A K8 school district in Southern California was focusing efforts on increasing the proficiency of its English language learners, a population that makes up 32 percent of its students. It also sought to reclassify as many ELLs as possible before middle school—a time when the defeatist mindset usually sets in.
Without the right intervention tools, it’s nearly impossible to turn a struggling reader into a grade-level success. But with the right program in place, combined with effective teaching strategies, extensive gains for struggling readers in comprehension, fluency and spelling are attainable in any district.
Attend this web seminar to learn some best practices for fostering the literacy skills of your struggling readers, as well as what to look for to ensure that a reading intervention program will take your struggling readers to new levels of literacy success.
When it comes to professional development, Regina Teat believes building the instructional capacity of every instructor and classroom teacher is the most effective use of time and money of any program, especially using grant funding.
“When the money goes away, the capacity and knowledge through good professional development for the teacher remains,” says Teat, Director of Elementary Education and Title I & II for Dorchester County Public Schools, a rural district located on Maryland’s eastern shore.
We are entrusted with creating opportunities for all students to achieve their highest potential. Anyone can relate to this basic need: to be understood for our abilities, not categorized by our challenges. Let’s defy the stereotypes and see students for their potential, not their inability to read; let’s empower each teacher to change lives; let’s recognize each district for its ability to build a better literacy program.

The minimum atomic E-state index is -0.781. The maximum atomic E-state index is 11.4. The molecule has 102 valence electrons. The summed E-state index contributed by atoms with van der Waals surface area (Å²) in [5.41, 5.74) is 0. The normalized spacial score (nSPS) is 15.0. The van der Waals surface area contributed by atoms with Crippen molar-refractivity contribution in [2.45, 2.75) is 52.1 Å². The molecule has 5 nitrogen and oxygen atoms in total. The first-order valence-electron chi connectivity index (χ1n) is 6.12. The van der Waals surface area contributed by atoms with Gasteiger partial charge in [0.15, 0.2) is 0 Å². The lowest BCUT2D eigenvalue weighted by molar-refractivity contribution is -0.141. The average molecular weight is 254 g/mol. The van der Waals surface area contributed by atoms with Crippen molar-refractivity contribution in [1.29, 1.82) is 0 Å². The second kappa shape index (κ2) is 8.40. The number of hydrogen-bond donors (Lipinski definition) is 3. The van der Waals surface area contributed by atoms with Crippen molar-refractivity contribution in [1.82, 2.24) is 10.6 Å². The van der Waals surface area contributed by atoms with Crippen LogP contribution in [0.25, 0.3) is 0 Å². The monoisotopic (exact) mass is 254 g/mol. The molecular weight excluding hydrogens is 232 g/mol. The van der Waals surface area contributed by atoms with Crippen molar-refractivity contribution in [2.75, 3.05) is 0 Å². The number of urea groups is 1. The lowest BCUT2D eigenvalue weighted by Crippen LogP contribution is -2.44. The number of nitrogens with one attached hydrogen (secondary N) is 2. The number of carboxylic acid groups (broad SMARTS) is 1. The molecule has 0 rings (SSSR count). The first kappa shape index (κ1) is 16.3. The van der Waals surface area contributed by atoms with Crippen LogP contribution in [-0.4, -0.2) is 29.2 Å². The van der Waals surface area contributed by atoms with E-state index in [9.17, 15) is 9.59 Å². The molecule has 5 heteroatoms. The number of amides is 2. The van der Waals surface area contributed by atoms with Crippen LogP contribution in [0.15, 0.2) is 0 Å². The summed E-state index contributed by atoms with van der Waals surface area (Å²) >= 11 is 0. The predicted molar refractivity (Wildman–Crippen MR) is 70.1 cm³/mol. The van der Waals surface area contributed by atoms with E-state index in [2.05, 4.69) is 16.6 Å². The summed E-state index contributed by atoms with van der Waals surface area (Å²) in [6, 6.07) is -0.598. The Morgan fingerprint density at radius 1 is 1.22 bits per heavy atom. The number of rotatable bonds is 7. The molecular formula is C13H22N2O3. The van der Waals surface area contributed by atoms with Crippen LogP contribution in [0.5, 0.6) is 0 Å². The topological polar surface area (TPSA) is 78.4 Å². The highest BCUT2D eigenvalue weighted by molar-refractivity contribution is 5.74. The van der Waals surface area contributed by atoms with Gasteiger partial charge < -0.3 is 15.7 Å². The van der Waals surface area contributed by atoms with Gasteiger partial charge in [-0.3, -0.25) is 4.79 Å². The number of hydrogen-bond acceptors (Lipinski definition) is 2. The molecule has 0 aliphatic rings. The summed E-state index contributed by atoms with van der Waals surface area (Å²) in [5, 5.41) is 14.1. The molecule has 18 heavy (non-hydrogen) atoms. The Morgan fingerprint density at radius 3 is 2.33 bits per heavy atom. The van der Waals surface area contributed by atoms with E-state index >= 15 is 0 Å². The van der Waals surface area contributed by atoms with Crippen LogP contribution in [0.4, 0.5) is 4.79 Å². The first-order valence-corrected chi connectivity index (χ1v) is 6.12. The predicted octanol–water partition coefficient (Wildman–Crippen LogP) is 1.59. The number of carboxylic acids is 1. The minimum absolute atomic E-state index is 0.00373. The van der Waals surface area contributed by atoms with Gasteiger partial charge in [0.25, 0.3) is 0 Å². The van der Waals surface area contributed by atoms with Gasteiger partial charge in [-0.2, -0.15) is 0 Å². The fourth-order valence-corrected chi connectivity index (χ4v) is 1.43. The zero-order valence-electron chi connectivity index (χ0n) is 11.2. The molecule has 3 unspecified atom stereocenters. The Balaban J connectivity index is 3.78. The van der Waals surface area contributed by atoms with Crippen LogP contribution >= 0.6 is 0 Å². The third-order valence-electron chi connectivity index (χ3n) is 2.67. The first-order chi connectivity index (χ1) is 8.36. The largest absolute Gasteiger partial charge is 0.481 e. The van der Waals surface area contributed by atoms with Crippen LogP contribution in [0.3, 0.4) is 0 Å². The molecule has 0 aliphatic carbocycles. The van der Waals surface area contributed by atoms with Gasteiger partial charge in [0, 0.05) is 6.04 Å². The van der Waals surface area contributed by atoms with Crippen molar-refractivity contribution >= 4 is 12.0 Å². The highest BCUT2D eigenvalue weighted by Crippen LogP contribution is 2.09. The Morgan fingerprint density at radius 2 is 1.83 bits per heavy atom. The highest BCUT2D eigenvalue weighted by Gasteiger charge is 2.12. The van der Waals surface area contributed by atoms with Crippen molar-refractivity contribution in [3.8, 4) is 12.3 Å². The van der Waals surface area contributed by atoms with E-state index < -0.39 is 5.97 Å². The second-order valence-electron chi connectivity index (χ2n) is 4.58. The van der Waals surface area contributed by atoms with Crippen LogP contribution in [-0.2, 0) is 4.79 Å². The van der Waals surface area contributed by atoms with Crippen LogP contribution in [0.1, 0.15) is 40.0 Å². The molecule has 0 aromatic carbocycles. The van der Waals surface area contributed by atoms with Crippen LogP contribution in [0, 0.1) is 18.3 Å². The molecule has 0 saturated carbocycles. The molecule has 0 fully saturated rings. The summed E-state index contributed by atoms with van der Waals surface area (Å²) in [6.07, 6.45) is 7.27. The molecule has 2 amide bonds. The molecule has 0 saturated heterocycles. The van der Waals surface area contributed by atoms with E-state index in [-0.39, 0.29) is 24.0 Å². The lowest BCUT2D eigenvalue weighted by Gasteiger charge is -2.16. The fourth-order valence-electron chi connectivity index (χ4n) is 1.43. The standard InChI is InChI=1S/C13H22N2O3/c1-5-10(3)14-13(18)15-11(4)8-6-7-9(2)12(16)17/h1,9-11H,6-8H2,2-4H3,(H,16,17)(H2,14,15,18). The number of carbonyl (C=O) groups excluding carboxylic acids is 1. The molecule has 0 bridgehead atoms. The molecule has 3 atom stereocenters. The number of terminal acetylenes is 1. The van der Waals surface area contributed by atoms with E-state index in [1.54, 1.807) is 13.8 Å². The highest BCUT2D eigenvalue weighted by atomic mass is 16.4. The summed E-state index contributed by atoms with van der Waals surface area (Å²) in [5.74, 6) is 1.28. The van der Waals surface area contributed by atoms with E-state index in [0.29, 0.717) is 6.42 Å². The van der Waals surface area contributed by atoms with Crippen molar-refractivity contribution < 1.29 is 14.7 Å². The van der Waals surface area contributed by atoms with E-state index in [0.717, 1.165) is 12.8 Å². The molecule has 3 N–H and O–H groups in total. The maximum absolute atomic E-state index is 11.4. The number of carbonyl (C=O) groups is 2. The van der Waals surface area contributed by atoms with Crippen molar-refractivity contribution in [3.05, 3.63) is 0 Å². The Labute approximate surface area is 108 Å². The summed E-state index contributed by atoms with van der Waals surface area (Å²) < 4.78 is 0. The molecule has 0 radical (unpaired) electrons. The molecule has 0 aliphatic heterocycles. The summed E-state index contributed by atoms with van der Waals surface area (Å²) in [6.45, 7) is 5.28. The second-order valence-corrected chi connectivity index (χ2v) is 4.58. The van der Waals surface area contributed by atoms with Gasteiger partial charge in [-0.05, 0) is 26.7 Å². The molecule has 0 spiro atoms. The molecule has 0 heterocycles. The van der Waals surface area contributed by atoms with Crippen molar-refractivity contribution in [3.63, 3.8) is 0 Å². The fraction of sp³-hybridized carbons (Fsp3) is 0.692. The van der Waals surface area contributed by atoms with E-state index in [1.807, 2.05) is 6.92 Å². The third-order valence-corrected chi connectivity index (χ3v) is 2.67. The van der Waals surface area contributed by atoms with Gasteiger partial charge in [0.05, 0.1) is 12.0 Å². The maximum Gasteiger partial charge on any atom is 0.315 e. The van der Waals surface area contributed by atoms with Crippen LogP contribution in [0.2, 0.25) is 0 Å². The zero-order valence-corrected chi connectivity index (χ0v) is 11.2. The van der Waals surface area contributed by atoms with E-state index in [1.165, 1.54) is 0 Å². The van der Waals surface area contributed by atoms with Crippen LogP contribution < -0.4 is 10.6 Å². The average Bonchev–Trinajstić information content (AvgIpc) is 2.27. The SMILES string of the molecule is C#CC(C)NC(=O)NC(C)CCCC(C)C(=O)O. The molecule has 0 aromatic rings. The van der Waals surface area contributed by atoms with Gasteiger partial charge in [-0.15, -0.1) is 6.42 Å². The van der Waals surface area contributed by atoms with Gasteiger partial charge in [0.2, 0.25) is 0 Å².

What is the most effective way to teach educators effective literacy instruction?
We define effective professional development as that which leads to changes in teaching behavior that in turn lead to optimizing student outcomes. Most teachers are not taught any of the finer points of language structure that have to be taught explicitly to students learning how to read. Teachers also need to be introduced to credible scientific guidance about teaching activities, methods and approaches that are going to work best for certain kinds of students.
ducators in Bradley County Schools in Cleveland, Tennessee, were faced with some staggering numbers: 48 percent of third-grade students were reading on grade level. That meant five out of every 10 were not.
“We were above the state average of 43 percent,” says Terri Murray, supervisor of Federal Programs/Media Services for the district where 10 of 11 K-5 schools are Title I. “But still, 48 was not good enough for us.”
When students can make sense of words, then they learn, grow and succeed. But getting to this point can be a struggle when students need to overcome reading challenges. Studies have shown that if students learn strategies for unlocking multisyllabic words and academic vocabulary with fluency and confidence, then they will achieve long-term results.